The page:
For a premature son of a woman addicted to methamphetamine, Logan Meir of suburban Minneapolis was coming along pretty well, reports the Associated Press. Doctors treating his underdeveloped palate had removed the tracheal tube he was breathing through and had sewn up the hole. One of several meth-related cases handled one day by Anoka County, Mn., Judge Jenny Walker Jasper, it illustrated the fact that meth has become a huge issue in child protection cases anywhere the drug has invaded. “There is no drug better suited to making horrible decisions about your children than methamphetamine, which keeps you awake for days and then when you crash it’s like the sleep of a coma, during which you have no idea what’s happening with those kids,” said Roger Munns of Iowa’s Department of Human Services.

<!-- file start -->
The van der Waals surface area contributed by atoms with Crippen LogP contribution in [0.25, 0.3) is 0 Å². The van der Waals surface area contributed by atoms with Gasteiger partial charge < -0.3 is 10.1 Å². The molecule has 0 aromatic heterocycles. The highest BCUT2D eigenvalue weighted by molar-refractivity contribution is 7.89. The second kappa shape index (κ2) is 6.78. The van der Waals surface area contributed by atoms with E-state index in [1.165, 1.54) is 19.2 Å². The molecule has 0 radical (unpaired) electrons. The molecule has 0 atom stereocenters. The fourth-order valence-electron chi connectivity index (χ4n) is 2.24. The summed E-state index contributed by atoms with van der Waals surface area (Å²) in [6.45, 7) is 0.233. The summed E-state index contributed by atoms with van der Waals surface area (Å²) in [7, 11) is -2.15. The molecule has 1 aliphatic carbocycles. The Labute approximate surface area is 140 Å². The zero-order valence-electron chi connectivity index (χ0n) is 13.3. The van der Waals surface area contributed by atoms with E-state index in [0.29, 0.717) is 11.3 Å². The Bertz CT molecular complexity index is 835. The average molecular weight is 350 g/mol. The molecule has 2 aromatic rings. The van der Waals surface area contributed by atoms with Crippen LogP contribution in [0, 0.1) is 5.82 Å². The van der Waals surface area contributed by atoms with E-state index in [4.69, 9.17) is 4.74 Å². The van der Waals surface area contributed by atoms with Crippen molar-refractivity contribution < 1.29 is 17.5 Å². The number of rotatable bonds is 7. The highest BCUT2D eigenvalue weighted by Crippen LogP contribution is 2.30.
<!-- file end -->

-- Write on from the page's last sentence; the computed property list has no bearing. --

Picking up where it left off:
A recent survey by the National Association of Counties said 40 percent of child welfare officials in 13 states reported increased out-of-home placements because of meth in the past year. Some Minnesota judges say as much as 80 percent of their child protection caseload is meth-related. On a recent day in Walker Jasper’s courtroom, all but a handful of the 30 child protection cases on her docket involved meth. “It’s pervasive around the country,” said Laura Birkmeyer, chair of the National Alliance for Drug Endangered Children and executive assistant U.S. attorney for San Diego. “Every state that is seeing a large increase in methamphetamine manufacturing is seeing the concomitant problem of drug-endangered children.”